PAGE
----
than strong laws to protect the security of sensitive personal information
in the digital age and give people access to their records. Do you think the European Union will accept the U.S. position as
adequate compliance with its strict data privacy directive that went into
effect in October?
It's not a good idea to comment in the middle of negotiations.
Another data privacy issue the administration is still grappling over is
its encryption policy. Magaziner wasn't a big fan of the U.S. controls on
the export of strong encryption, which businesses say cripples their
ability to compete with foreign manufacturers of the data scrambling
technology. Where do you stand?
I would hope that I would support the administration's policy because I work for the administration. The vice president has consistently said to Sen. Tom Daschle (D-South Dakota), in letters, that the goal of continually working on this in a regulatory context is keeping [law enforcement and businesses] in as much harmony as possible. What we've seen over the last year is a big improvement in terms of the level of understanding of these communities about the valid concerns of the others. We have a much different, more cooperative spirit now. It's going to be an issue every year.
There is a perception that the administration is pushing stronger crypto
controls abroad than at home. For example, 33 nations signed the Wassenaar Agreement to impose controls on the most powerful data-scrambling technologies, but then decided to end an exemption for software already available on the mass market. Is David Aaron, the U.S. special envoy for cryptography, pushing export limits on strong encryption elsewhere, while the administration trumps its ongoing concessions for U.S. companies?
In our view, the position David took was consistent.
I think at this point the obligation we undertook with the private sector was to get some regulations out this month. The next step is to try and evaluate where the technology is and the impact of recent international agreements on encryption, such as [the Wassenaar Agreement]. It's a topic that requires frequent attention as the technology changes. The overall goal, however, is maintaining focus both on the commercial implications and being cognitive of national security issues and law enforcement issues. Those three legs of the stool will continue to be part of the discussion.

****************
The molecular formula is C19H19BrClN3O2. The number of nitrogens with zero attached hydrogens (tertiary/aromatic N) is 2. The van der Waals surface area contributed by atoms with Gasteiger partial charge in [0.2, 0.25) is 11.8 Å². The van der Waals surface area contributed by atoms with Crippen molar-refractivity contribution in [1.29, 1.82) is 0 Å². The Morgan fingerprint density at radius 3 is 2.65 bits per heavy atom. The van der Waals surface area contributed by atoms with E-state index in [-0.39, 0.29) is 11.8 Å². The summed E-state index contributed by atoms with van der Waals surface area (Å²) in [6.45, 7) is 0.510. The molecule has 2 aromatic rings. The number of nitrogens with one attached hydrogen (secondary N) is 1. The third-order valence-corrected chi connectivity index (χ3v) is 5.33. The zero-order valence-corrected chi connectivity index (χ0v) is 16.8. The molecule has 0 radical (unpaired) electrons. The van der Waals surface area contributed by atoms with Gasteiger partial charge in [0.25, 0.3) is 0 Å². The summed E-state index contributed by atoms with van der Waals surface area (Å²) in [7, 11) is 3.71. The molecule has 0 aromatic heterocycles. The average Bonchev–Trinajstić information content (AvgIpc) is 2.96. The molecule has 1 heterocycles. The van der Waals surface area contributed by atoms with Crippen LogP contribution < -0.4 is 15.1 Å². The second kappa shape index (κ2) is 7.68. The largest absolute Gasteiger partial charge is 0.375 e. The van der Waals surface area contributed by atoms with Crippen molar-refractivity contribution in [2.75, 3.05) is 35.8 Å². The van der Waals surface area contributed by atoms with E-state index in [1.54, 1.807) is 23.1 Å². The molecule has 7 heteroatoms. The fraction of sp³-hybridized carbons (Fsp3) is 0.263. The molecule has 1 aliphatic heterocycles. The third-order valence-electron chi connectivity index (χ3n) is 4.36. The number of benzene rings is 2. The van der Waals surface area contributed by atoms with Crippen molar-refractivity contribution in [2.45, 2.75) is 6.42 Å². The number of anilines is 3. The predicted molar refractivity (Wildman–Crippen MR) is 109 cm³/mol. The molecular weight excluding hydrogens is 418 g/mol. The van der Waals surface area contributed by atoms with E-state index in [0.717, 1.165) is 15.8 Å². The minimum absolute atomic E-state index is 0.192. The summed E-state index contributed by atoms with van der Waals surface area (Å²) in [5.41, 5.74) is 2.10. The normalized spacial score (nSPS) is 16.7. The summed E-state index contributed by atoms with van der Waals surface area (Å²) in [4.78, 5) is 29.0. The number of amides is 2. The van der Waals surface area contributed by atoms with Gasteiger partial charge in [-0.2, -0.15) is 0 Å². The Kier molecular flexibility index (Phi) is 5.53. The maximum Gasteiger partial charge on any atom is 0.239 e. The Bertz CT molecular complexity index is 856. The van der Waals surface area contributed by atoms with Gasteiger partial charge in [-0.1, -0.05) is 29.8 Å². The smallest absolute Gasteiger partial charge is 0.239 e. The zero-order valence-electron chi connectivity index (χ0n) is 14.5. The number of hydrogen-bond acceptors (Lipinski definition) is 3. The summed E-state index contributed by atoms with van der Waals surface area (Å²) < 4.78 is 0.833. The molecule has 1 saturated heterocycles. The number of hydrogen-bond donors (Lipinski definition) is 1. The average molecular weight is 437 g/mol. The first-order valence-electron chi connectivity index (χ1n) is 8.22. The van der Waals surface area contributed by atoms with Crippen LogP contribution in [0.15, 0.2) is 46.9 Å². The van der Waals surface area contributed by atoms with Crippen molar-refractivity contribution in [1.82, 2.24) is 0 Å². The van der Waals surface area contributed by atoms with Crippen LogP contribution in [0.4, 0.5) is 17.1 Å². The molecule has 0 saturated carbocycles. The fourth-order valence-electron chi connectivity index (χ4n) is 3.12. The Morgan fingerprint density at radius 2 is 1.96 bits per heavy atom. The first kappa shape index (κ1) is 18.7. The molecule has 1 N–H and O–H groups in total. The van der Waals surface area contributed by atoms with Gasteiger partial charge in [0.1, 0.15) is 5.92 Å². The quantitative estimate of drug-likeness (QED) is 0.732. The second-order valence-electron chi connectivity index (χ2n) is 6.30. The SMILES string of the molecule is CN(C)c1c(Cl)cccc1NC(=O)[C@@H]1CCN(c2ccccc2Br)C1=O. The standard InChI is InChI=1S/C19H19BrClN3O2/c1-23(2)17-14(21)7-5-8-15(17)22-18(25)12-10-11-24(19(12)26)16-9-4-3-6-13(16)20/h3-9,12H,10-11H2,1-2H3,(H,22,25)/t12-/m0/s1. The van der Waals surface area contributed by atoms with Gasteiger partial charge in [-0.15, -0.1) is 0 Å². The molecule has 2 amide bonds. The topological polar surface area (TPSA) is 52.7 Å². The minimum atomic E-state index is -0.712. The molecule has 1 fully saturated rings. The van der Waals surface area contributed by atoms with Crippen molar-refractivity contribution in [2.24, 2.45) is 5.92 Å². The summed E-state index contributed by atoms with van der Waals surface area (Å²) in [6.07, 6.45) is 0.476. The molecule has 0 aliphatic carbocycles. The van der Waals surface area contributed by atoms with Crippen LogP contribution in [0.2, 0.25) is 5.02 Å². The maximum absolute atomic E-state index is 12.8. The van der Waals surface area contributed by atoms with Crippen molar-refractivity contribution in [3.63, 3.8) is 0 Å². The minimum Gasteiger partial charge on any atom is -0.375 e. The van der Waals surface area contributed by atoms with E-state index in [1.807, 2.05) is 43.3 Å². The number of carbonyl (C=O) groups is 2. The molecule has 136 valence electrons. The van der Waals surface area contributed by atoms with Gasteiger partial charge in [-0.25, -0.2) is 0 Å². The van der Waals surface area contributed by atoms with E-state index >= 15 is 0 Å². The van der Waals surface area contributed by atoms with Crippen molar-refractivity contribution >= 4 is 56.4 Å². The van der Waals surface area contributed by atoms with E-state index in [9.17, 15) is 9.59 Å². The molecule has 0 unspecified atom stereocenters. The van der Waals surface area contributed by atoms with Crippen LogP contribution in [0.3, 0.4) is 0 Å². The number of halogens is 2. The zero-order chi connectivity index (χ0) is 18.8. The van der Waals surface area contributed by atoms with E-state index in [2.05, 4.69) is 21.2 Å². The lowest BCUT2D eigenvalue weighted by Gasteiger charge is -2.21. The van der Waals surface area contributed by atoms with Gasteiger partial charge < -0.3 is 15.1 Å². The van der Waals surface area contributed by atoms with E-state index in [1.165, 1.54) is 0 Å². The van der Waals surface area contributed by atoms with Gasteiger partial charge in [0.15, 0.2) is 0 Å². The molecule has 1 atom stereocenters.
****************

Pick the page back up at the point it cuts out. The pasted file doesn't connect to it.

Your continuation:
As you mentioned, Congress just passed the Internet Tax Freedom Act, a
three-year ban on discriminatory Net taxes, and the World Trade Organization adopted a one-year
ban on Net tariffs. Both moves are seen as a boon for e-commerce. What is
The [Net tax policy] commission has to be put together. We hope that a consensus will emerge out of that process that can permit the dual goals to be met: the goal of a flourishing e-commerce sector in the United States and sensitivity to the fiscal realities of state and local governments. There is a system in place with that commission of requiring 13 out of 19 votes to approve anything--that is a daunting task. It's too early to determine an outcome.
Clinton signed the Child Online
Protection Act as part of a major spending bill, making it a crime for
commercial Web sites to give minors access to harmful material. This law is
now being constitutionally challenged in federal court. This is the
same thing that happened with a controversial part of the Communications Decency
Act. Are we going to see any proactive policy decisions by the
administration in 1999 to avoid this situation in the future?
The Justice Department is obligated to defend laws that have been signed by the president--and that is not going to change.
The content issue in 1999 is more likely to be on the question of [Net] filtering activities in schools and libraries. The administration has taken a fairly consistent view, along the lines of something proposed by Sen. Conrad Burns (R-Montana), that [says] states and local governments are the best place to determine what is appropriate for a community. The local school district, for example, should have their own plan to protect students from indecent materials. That may mean filtering software or requirements of parental consent before access is provided. In a one-room schoolhouse it could be the teacher looking over the shoulder of the student. Sen. Burns' legislation really says that it is a local decision, not a one-size fits all [mandatory federal filtering requirement].
Arguably, there will continue to be policy questions surrounding content, such as attempts by some nations to put language requirements on Net communication, and attempts by the Congress to deal with content in terms of limiting gaming or indecent material.
With all these policy goals ahead, is there a concern that the
president's impeachment crisis is hindering the effectiveness of the
No. The president and vice president are very focused on doing the work of the American people and that is what they spend their time worrying about.